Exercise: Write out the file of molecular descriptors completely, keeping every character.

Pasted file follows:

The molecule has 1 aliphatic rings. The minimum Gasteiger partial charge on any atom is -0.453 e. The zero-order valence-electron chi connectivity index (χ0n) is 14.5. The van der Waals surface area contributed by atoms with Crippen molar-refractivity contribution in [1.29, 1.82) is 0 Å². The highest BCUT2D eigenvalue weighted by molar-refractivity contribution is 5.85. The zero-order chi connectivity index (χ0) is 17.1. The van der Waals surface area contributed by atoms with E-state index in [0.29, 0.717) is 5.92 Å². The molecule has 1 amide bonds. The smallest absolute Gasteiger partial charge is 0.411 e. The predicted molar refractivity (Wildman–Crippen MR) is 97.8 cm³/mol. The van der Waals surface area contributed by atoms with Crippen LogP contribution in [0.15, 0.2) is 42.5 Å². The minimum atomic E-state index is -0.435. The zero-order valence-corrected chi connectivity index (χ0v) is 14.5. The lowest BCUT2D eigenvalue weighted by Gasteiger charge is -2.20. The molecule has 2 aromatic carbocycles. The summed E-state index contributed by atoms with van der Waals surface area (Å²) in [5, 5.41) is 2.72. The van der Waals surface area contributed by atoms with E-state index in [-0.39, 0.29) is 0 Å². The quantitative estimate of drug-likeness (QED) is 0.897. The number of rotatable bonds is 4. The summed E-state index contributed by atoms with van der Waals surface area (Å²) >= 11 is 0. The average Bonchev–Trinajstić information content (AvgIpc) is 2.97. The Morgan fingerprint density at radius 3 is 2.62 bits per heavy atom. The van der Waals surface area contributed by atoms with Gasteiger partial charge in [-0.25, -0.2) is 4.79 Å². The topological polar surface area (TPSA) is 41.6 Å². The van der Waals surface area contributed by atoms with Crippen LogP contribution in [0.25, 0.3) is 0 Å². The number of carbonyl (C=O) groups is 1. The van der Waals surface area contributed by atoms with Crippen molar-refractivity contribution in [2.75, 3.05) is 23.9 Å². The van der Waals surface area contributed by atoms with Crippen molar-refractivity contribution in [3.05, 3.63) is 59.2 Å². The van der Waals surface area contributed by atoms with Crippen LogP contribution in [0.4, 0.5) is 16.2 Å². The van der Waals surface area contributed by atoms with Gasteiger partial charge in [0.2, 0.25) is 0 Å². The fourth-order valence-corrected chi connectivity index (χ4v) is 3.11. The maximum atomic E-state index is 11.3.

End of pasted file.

The molecule has 1 aliphatic rings. The minimum Gasteiger partial charge on any atom is -0.453 e. The zero-order valence-electron chi connectivity index (χ0n) is 14.5. The van der Waals surface area contributed by atoms with Crippen molar-refractivity contribution in [1.29, 1.82) is 0 Å². The highest BCUT2D eigenvalue weighted by molar-refractivity contribution is 5.85. The zero-order chi connectivity index (χ0) is 17.1. The van der Waals surface area contributed by atoms with E-state index in [0.29, 0.717) is 5.92 Å². The molecule has 1 amide bonds. The smallest absolute Gasteiger partial charge is 0.411 e. The predicted molar refractivity (Wildman–Crippen MR) is 97.8 cm³/mol. The van der Waals surface area contributed by atoms with Crippen LogP contribution in [0.15, 0.2) is 42.5 Å². The minimum atomic E-state index is -0.435. The zero-order valence-corrected chi connectivity index (χ0v) is 14.5. The lowest BCUT2D eigenvalue weighted by Gasteiger charge is -2.20. The molecule has 2 aromatic carbocycles. The summed E-state index contributed by atoms with van der Waals surface area (Å²) in [5, 5.41) is 2.72. The van der Waals surface area contributed by atoms with E-state index in [-0.39, 0.29) is 0 Å². The quantitative estimate of drug-likeness (QED) is 0.897. The number of rotatable bonds is 4. The summed E-state index contributed by atoms with van der Waals surface area (Å²) >= 11 is 0. The average Bonchev–Trinajstić information content (AvgIpc) is 2.97. The Morgan fingerprint density at radius 3 is 2.62 bits per heavy atom. The van der Waals surface area contributed by atoms with Gasteiger partial charge in [-0.25, -0.2) is 4.79 Å². The topological polar surface area (TPSA) is 41.6 Å². The van der Waals surface area contributed by atoms with Crippen LogP contribution in [0.25, 0.3) is 0 Å². The number of carbonyl (C=O) groups is 1. The van der Waals surface area contributed by atoms with Crippen molar-refractivity contribution in [2.75, 3.05) is 23.9 Å². The van der Waals surface area contributed by atoms with Crippen molar-refractivity contribution in [3.05, 3.63) is 59.2 Å². The van der Waals surface area contributed by atoms with Crippen LogP contribution in [0.4, 0.5) is 16.2 Å². The van der Waals surface area contributed by atoms with Gasteiger partial charge in [0.2, 0.25) is 0 Å². The fourth-order valence-corrected chi connectivity index (χ4v) is 3.11. The maximum atomic E-state index is 11.3.